I actually prefer the Honda light to a traditional temperature gauge! With a gauge, I would wonder, when is it warm enough to drive, how far should I wait for the needle to move? With the Honda, once the light goes off, I know it's fine.

    And as this post indicated, I think it may actually have educational value. Drivers may not realize that a car should be allowed to warm up. Lots of people just routinely jump into a car an go and don't give it a thought, they may never have been told otherwise. If a car has a gauge, they may not look at it, they may think it serves no purpose except to indicate overheating. The blue light forces someone who might not know to think, "hmmm, why is that light on?" And then they may learn that they should try to avoid driving a cold car when possible.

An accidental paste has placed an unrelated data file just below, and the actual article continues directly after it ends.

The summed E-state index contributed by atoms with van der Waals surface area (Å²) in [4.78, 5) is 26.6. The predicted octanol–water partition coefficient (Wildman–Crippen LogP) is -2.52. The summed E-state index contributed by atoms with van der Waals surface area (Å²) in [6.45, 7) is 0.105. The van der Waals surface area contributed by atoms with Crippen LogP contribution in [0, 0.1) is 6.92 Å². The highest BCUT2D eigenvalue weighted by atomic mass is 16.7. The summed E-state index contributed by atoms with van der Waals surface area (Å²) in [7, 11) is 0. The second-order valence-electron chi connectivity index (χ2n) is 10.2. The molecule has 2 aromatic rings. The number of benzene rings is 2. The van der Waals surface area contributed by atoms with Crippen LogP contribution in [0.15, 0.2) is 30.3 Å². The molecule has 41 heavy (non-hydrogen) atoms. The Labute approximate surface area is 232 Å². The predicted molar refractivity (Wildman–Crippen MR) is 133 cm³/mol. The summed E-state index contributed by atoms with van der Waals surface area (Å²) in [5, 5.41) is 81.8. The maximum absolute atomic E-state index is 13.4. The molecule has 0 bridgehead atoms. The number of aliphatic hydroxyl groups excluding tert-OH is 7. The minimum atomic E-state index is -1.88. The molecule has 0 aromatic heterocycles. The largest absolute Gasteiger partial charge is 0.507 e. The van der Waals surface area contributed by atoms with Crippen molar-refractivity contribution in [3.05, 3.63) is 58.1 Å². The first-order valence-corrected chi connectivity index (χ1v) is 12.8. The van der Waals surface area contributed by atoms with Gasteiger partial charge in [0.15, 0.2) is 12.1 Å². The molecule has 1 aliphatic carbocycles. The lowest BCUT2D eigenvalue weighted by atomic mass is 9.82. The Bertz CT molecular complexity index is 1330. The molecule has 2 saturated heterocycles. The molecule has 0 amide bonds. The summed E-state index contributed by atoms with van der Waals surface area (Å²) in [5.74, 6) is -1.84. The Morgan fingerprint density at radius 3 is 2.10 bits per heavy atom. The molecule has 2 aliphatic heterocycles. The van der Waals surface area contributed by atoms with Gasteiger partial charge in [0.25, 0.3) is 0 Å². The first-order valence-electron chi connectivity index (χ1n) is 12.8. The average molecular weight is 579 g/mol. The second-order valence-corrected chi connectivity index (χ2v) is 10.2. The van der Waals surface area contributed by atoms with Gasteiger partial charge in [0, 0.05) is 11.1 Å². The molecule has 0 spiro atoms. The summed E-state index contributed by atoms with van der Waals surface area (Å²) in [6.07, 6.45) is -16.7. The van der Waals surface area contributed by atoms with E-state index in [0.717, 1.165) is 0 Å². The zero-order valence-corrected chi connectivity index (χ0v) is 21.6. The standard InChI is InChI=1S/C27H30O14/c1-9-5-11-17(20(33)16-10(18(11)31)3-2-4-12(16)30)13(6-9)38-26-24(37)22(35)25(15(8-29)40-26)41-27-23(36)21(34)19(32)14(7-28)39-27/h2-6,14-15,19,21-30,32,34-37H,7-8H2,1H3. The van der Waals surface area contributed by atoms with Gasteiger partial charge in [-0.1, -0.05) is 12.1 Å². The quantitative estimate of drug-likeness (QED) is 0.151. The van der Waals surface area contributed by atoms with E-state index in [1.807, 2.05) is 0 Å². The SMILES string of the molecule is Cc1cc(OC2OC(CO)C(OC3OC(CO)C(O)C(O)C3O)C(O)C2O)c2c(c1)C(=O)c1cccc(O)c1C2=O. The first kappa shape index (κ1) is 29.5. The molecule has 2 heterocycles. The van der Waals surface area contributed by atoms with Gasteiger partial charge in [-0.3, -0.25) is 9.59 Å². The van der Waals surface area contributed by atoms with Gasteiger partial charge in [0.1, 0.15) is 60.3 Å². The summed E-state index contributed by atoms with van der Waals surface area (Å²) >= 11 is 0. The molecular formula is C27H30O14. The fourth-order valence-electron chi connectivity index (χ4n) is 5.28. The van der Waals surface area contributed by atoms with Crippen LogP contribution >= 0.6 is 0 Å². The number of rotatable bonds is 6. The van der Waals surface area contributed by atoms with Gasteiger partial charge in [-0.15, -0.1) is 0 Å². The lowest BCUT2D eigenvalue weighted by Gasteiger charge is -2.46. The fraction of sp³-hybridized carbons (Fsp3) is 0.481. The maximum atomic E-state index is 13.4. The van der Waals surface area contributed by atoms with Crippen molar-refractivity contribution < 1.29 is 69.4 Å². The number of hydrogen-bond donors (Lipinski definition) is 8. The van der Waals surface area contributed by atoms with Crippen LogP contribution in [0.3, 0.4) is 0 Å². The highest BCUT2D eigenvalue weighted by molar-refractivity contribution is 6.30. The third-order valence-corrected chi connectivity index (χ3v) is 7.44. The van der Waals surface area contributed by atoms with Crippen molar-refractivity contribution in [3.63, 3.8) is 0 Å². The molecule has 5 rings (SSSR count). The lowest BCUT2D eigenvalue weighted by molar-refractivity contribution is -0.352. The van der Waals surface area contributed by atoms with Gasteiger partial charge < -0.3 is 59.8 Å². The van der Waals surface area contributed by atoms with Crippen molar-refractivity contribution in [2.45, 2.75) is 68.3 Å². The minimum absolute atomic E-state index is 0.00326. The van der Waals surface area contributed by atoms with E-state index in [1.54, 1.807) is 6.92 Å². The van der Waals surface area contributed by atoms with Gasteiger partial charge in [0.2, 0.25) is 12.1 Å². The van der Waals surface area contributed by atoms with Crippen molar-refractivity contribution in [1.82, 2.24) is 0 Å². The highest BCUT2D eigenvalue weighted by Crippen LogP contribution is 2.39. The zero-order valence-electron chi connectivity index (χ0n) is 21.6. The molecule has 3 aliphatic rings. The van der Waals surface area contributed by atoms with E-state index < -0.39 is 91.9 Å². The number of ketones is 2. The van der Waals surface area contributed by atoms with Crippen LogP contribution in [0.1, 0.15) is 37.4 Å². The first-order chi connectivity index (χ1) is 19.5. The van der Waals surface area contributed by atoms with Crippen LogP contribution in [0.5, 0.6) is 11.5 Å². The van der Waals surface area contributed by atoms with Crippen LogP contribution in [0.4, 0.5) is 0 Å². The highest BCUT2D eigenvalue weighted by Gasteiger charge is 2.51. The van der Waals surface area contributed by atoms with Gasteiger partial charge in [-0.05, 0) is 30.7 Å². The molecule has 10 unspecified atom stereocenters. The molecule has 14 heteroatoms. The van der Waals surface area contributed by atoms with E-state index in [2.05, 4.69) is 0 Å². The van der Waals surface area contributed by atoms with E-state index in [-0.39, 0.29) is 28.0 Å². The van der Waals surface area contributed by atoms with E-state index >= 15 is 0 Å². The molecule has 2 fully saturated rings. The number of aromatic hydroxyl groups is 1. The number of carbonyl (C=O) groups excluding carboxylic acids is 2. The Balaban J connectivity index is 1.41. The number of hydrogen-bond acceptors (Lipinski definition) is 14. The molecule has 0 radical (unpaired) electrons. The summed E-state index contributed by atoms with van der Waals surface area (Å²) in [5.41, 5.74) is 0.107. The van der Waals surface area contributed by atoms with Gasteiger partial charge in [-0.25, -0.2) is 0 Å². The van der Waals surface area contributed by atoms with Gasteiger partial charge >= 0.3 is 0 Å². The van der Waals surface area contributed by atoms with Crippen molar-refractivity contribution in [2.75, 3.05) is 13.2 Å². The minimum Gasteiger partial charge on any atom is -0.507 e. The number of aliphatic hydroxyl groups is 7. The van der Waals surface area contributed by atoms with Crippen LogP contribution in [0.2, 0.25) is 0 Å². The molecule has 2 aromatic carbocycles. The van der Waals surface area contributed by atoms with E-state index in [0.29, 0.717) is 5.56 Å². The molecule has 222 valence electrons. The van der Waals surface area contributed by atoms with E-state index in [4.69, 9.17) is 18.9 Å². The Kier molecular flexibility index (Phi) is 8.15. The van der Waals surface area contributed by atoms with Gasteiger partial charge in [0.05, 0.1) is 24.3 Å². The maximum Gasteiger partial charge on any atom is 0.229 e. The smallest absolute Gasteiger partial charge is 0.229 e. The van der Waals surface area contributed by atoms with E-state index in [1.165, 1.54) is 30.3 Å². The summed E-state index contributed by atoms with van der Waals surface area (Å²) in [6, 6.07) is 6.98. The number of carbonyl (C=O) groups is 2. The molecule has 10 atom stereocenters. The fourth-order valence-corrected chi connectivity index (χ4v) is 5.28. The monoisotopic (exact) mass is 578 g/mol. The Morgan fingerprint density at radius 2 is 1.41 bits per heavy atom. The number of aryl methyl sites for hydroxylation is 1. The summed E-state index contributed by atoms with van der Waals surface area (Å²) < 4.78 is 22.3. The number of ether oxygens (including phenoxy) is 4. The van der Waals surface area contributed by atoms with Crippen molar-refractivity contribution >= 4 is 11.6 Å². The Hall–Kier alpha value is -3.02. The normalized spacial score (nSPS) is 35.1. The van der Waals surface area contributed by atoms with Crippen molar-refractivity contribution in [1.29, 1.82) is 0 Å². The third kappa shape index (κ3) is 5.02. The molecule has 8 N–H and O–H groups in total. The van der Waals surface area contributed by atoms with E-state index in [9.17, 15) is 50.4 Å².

• bodble2bodble2 Posts: 4,519
    "The blue light forces someone who might not know to think, "hmmm, why is that light on?" And then they may learn that they should try to avoid driving a cold car when possible."

    Those "someone" that don't ever look at a temp gauge likely also would not pay much attention to a little blue light that comes on and off.

    Actually, I suspect most buyers of Fits, and others models in that price segment, are the "jump in the car and go" type --- the type that treats cars more as an appliance. Perhaps not most of the Fit owners that post regularly on this thread, but probably most of the general Fit customer base.
  • fitman548fitman548 Posts: 172
    I just found the adjustment wheels for my headlights. I sat in the dark garage with only the headlight lo beams on. I must have cranked that screwdriver 20 clockwise rotations, the passenger side wheel turning 5 or 6 times, and my headlights didn't move AN INCH up or down that wall. What am i doing wrong here?